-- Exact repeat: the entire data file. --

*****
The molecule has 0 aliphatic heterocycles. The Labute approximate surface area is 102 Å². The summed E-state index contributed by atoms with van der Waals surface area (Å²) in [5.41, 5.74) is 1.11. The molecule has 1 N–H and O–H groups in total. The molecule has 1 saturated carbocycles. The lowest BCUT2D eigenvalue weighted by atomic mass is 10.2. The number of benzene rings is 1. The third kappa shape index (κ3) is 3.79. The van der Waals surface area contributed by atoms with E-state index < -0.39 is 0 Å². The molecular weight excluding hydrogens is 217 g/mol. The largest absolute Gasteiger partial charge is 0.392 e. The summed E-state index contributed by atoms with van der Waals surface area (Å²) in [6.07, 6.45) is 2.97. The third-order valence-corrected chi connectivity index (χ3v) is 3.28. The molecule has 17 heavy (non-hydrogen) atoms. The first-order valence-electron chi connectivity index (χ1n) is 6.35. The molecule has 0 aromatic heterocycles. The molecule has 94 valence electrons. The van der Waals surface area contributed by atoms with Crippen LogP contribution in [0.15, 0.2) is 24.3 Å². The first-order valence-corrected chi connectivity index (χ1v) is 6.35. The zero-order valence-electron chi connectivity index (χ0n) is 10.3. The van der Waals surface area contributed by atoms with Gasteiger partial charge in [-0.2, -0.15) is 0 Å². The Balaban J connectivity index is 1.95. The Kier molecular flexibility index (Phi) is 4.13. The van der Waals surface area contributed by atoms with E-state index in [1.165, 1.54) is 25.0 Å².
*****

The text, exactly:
The molecule has 0 aliphatic heterocycles. The Labute approximate surface area is 102 Å². The summed E-state index contributed by atoms with van der Waals surface area (Å²) in [5.41, 5.74) is 1.11. The molecule has 1 N–H and O–H groups in total. The molecule has 1 saturated carbocycles. The lowest BCUT2D eigenvalue weighted by atomic mass is 10.2. The number of benzene rings is 1. The third kappa shape index (κ3) is 3.79. The van der Waals surface area contributed by atoms with E-state index < -0.39 is 0 Å². The molecular weight excluding hydrogens is 217 g/mol. The largest absolute Gasteiger partial charge is 0.392 e. The summed E-state index contributed by atoms with van der Waals surface area (Å²) in [6.07, 6.45) is 2.97. The third-order valence-corrected chi connectivity index (χ3v) is 3.28. The molecule has 17 heavy (non-hydrogen) atoms. The first-order valence-electron chi connectivity index (χ1n) is 6.35. The molecule has 0 aromatic heterocycles. The molecule has 94 valence electrons. The van der Waals surface area contributed by atoms with Crippen LogP contribution in [0.15, 0.2) is 24.3 Å². The first-order valence-corrected chi connectivity index (χ1v) is 6.35. The zero-order valence-electron chi connectivity index (χ0n) is 10.3. The van der Waals surface area contributed by atoms with Gasteiger partial charge in [-0.2, -0.15) is 0 Å². The Balaban J connectivity index is 1.95. The Kier molecular flexibility index (Phi) is 4.13. The van der Waals surface area contributed by atoms with E-state index in [1.165, 1.54) is 25.0 Å².